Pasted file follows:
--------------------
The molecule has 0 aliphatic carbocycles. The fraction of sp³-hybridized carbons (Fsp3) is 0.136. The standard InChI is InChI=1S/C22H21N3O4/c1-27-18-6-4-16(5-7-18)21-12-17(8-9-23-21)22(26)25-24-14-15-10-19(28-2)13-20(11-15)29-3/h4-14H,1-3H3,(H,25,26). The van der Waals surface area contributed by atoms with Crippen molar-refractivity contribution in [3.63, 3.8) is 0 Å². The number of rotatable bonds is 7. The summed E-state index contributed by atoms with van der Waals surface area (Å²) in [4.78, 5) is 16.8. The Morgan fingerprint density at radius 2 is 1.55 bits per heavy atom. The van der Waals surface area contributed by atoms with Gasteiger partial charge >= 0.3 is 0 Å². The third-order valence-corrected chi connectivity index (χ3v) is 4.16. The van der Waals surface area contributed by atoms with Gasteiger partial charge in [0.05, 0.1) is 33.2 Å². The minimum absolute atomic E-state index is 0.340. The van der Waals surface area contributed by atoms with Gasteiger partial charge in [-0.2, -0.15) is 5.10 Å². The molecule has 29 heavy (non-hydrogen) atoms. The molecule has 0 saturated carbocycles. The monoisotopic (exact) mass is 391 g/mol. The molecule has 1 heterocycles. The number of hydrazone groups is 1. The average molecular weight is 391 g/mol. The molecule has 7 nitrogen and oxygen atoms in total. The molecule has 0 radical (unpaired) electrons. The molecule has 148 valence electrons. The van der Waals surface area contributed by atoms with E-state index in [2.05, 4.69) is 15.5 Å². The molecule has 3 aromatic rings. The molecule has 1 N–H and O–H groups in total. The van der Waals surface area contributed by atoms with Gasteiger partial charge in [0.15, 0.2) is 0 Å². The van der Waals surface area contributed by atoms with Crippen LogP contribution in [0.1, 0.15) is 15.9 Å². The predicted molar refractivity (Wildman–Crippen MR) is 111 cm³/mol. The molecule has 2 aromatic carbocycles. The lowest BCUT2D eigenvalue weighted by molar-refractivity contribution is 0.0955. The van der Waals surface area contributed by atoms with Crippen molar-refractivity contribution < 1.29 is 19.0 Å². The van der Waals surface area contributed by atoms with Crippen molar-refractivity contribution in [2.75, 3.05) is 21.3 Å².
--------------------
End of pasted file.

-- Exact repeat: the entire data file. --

The molecule has 0 aliphatic carbocycles. The fraction of sp³-hybridized carbons (Fsp3) is 0.136. The standard InChI is InChI=1S/C22H21N3O4/c1-27-18-6-4-16(5-7-18)21-12-17(8-9-23-21)22(26)25-24-14-15-10-19(28-2)13-20(11-15)29-3/h4-14H,1-3H3,(H,25,26). The van der Waals surface area contributed by atoms with Crippen molar-refractivity contribution in [3.63, 3.8) is 0 Å². The number of rotatable bonds is 7. The summed E-state index contributed by atoms with van der Waals surface area (Å²) in [4.78, 5) is 16.8. The Morgan fingerprint density at radius 2 is 1.55 bits per heavy atom. The van der Waals surface area contributed by atoms with Gasteiger partial charge >= 0.3 is 0 Å². The third-order valence-corrected chi connectivity index (χ3v) is 4.16. The van der Waals surface area contributed by atoms with Gasteiger partial charge in [0.05, 0.1) is 33.2 Å². The minimum absolute atomic E-state index is 0.340. The van der Waals surface area contributed by atoms with Gasteiger partial charge in [-0.2, -0.15) is 5.10 Å². The molecule has 29 heavy (non-hydrogen) atoms. The molecule has 0 saturated carbocycles. The monoisotopic (exact) mass is 391 g/mol. The molecule has 1 heterocycles. The number of hydrazone groups is 1. The average molecular weight is 391 g/mol. The molecule has 7 nitrogen and oxygen atoms in total. The molecule has 0 radical (unpaired) electrons. The molecule has 148 valence electrons. The van der Waals surface area contributed by atoms with E-state index in [2.05, 4.69) is 15.5 Å². The molecule has 3 aromatic rings. The molecule has 1 N–H and O–H groups in total. The van der Waals surface area contributed by atoms with Gasteiger partial charge in [0.15, 0.2) is 0 Å². The van der Waals surface area contributed by atoms with Crippen LogP contribution in [0.1, 0.15) is 15.9 Å². The predicted molar refractivity (Wildman–Crippen MR) is 111 cm³/mol. The molecule has 2 aromatic carbocycles. The lowest BCUT2D eigenvalue weighted by molar-refractivity contribution is 0.0955. The van der Waals surface area contributed by atoms with Crippen molar-refractivity contribution < 1.29 is 19.0 Å². The van der Waals surface area contributed by atoms with Crippen molar-refractivity contribution in [2.75, 3.05) is 21.3 Å².